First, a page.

Some of his leisure Nethersole now devoted to English politics. On 31 Jan. 1623–4 he was elected M.P. for Corfe Castle, Dorset. He was re-elected for the same constituency to the first and third of Charles I's parliaments (in 1625 and 1628 respectively). In the opening days of the latter parliament Nethersole took a prominent part in the debate on the king's claim to imprison persons without showing cause. He argued that cases of disturbance due to the existence of perilous conspiracies had arisen, and might arise again, when the executive government must of necessity be entrusted with the power of arbitrary committal. Early next year Nethersole pointed out to the electress the serious consequences likely to follow the growing divergence between the king and the parliament on questions of religion.

In 1628 Nethersole gave practical proof of his devotion to the electress by selling his own plate, some of which he had received as a gift from the French king, in order to pay her pressing debts (Cal. State Papers, Dom. 1627–8, p. 579). In May 1633, in his capacity of agent to the princess, Nethersole sought and obtained permission from Charles I to raise a voluntary contribution or benevolence for the recovery of the Palatinate. He induced two London merchants ‘to advance 31,000l. on the security of the expected contributions, and in reliance upon an engagement which he offered in the name of the wealthy Lord Craven, Elizabeth's most enthusiastic champion’ (Gardiner). Before the legal documents authorising the levy of the money were made out, Nethersole's scheme was betrayed to the public. Lord Craven's support proved uncertain, and Nethersole perceived that his chances of success were very small. He angrily charged Lord Goring, a member of the queen's household, with treacherously revealing the plan before it was ripe for execution. The queen took Goring's side in the quarrel. Charles was easily persuaded that Nethersole had misled him in the business. He at first ordered him to keep his house, and then directed him to apologise formally to Goring. Finally he revoked his assent to the benevolence (cf. Hist. MSS. Comm. 12th Rep.; Cowper MSS. ii. 20–4).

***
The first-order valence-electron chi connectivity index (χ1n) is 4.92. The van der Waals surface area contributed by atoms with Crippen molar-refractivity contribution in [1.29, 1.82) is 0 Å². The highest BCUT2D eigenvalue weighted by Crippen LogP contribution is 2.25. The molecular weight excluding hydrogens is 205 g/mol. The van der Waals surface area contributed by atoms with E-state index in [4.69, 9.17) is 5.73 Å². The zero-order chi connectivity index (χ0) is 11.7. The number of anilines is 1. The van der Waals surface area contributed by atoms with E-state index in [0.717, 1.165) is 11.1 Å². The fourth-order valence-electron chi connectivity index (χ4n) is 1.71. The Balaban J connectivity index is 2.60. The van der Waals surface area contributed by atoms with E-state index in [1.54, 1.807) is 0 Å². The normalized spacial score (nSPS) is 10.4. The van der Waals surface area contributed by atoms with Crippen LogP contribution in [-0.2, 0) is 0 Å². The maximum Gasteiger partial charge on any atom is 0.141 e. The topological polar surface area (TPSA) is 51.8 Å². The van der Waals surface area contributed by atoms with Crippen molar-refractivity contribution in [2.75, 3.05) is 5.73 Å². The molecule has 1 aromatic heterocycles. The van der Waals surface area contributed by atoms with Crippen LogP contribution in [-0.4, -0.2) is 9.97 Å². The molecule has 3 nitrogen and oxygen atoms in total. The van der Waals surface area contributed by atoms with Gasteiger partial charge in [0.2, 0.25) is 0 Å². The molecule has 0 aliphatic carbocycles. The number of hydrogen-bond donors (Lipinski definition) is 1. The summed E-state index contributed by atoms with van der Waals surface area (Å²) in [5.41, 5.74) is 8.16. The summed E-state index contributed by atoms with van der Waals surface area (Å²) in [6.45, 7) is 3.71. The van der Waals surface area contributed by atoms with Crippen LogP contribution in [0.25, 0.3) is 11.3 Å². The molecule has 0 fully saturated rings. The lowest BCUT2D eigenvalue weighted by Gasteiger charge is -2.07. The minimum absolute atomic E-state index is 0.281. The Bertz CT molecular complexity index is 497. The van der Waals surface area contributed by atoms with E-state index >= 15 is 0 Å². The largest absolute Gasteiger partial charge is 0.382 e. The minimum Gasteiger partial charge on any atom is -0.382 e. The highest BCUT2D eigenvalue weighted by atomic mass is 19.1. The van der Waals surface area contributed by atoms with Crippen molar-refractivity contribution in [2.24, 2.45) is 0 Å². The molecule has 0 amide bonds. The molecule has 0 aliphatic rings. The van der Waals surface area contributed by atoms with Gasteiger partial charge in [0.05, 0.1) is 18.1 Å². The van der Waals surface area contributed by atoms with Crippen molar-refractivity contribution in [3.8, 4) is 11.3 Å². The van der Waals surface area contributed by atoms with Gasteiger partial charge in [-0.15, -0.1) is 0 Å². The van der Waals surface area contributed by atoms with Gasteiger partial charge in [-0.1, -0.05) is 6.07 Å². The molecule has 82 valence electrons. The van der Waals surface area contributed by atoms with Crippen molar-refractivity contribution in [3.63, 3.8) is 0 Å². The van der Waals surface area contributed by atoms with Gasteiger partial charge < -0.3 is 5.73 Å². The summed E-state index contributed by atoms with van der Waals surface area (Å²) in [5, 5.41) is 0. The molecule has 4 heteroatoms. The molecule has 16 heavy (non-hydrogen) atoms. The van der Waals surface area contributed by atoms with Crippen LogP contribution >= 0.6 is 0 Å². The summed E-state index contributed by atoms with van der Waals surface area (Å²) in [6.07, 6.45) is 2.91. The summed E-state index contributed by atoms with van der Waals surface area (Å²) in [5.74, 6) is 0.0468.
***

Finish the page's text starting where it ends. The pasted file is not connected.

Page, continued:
In December 1633 Nethersole received from the private secretary of Elizabeth an importunate letter entreating him to secure aid for her in England with the utmost speed. Nethersole forwarded an extract from the letter to the king's secretary, Sir John Coke [q. v.], and appended a message of his own supporting its appeal, in which he suggested that if no help were sent to the princess her son might be justified in attributing his ruin to her kinsfolk's inaction (4 Jan. 1633–4; Cal. State Papers, Dom. 1633–4, p. 393). Charles was offended by the remark, and he issued an order for Nethersole's arrest. In order to place his papers in safe custody Nethersole for a few days evaded capture, but he was soon taken and sent to the Tower. He was released at the end of April, but not until Charles had obtained a formal promise from his sister, who had done what she could to defend him, never to employ him in her service again (cf. Cal. State Papers, Dom. 1633–4, p. 496; Cowper MSS. ii. 43–4 in Hist. MSS. Comm. 12th Rep.). His public life was thus brought to a premature close.